I RUSSIANS AND MILITARY SERVICE. I TO THE EDITOR. Sir,—The following points as to the relations of Russians in this country towards the Military! Service Acts might prove useful to your re-ader, (1) Russians, recruited since March 26tii, are to be posted to labour and auxiliary unit* only, Avhilo they can volunteer for light- ing .services. (■J) Russians, who attained the age of 41 years on or lwfoi-e Sept en liter 20th. 1917, are (a.t present) NOT i.iuir/K for Military Service. (IJ) Should the age limit be raised for Rus- sians. these would be giveli tllc- choice of Hen- or Russia." (-0 Uussians born iii (ir later can. on application get temporary exemption from the Russian Military Headquarters, London Might I at the some time take the opportun ity to point out that Russians pleading eon. ,?(-ient i ous o l )j e(?ti scientious ion are not being dealt with e i t hc-r in accordance with law or with the pro oedure laid down by Army Order- X of 2,-)tli May. 1^16, whereby a conscientious objector who bi, been court-mart-ialled is entitled to imprison- ment In a civil prison rather than militarv de- tention. The practice seeiu> to be to **udr*a.A'<>ur it., force these men to give in by means of the dis- creditable and brutal methods used against conscientious objectors in the earlier days of the war. Within the past few days my attention has been called to several instances of Russian.^ being sent to military prisons after court martial. I Chan. G. Ahaiov.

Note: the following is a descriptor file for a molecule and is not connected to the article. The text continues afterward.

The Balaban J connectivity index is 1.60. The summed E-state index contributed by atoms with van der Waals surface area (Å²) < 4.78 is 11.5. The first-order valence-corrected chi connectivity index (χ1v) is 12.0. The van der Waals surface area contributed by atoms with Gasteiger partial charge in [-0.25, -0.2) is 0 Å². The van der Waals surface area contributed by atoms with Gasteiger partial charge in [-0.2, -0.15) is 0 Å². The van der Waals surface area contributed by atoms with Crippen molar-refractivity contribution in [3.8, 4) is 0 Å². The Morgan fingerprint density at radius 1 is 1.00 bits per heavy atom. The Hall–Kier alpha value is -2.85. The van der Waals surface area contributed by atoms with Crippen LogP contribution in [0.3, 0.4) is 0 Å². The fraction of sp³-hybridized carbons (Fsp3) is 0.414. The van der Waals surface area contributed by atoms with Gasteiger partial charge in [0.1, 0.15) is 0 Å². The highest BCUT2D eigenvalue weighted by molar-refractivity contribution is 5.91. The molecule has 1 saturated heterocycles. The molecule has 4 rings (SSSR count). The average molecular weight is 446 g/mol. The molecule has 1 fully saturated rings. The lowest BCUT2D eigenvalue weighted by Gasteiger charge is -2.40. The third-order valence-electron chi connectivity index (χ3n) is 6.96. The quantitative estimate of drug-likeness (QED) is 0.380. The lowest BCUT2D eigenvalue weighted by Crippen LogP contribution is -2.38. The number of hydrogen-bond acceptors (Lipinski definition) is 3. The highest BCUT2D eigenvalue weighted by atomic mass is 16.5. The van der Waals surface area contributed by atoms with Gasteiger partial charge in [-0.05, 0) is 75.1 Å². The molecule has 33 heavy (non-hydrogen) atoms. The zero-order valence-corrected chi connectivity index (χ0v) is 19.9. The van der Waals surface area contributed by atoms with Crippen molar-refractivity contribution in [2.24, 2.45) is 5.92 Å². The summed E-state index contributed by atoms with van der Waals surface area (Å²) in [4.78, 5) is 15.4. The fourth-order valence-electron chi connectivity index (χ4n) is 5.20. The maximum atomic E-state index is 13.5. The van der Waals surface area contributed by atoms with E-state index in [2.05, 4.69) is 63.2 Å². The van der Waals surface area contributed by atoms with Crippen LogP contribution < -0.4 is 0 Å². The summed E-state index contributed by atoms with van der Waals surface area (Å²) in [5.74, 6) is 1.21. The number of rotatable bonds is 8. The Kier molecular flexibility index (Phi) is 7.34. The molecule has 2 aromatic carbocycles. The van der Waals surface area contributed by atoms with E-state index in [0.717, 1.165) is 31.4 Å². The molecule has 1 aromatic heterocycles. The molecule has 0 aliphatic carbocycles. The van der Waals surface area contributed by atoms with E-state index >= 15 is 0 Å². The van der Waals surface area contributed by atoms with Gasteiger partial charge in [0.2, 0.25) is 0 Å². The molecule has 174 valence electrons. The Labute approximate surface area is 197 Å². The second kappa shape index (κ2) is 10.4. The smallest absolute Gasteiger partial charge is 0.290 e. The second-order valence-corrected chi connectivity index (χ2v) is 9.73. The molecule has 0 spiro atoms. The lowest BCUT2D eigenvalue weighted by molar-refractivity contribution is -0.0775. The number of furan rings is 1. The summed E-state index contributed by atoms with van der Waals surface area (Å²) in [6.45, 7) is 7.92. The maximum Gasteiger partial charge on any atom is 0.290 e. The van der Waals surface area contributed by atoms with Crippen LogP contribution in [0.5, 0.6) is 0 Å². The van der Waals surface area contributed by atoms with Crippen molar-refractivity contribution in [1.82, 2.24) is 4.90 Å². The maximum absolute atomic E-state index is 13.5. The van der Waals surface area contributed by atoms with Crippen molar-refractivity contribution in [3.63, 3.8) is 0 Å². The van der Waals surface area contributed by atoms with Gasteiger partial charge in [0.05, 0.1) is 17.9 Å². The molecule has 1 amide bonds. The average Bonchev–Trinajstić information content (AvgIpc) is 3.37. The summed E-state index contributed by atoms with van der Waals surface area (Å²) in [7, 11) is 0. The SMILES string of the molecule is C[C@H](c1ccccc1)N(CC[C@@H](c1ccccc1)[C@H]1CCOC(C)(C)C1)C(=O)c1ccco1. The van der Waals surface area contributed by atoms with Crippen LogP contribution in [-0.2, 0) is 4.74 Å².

Theatre Royal •From Monday on next Aveek. Kric Norman i- paying a quick return to the Theatre Royal with his clever little company in a series of revival- of those old-time dramas that I have so oftea expressed a preference for. There is something full-blooded and stirring ahout the situations that the old writers like Augusta Tulloek created that Avarms my heart much more than any. thing the timid and neurotic productions of our present-day playwrights can. There is a certain nobility, too, in the lines that, is lacking from present-day work in the same school; and in tin- latter's one claim of suf>eriority—that of do uiestic interest,—it is questionable whet-lier tit" contention could be sustained. The plays that Mr. Norman has decided to stage are Th; Woman Who Atoned. for Monday and Tues- day The Man of Mystery for the two fol- lowing nights; on Friday a representation ot ne I)ijiiil, Man of Manchester," at the special request of a number of patrons who failed to see it last Saturday night, when it 'pfayed tr. two full houses and on Saturday the eornpan\ will resurrect that super-sensational stage work Maria Martin," or "The Murder in Hie Recr Darn." The company has been strengthened, but I am pleaded to note chat it stilt contains. in addition to Mr. Norman himself. George Little, who, I understand, was the originat- "Dumb .tan of Manchester," and the ladies who graced it on its visit a Aveek back. During the current week a strong vaudeviih bill is headed by Morritt, whose mysteries offer a first-rate entertainment on the lines of the- Egyptian Hall. In particular was I struck bv his small table trick. The Four Prairies, who bottom the bill, are real red-skins, with a show that is strongly dramatic in its fihale. Madame Beulah is a good representative of the stage clairvoyant school, though I must confess th surprise that two Merthyr young men from the small number who were privileged to be the subjects of her gifts on Monday should have been inthe eternal triangle of the two girls problem. Miss Olive Reece is a talented 1-o(.Lil.v and 11-?s are charming artistes in song and dance Lismore and Lee are comedy entertainers, and' the musical act of Gerald Gordon is above the average. Pr. YCOY-H.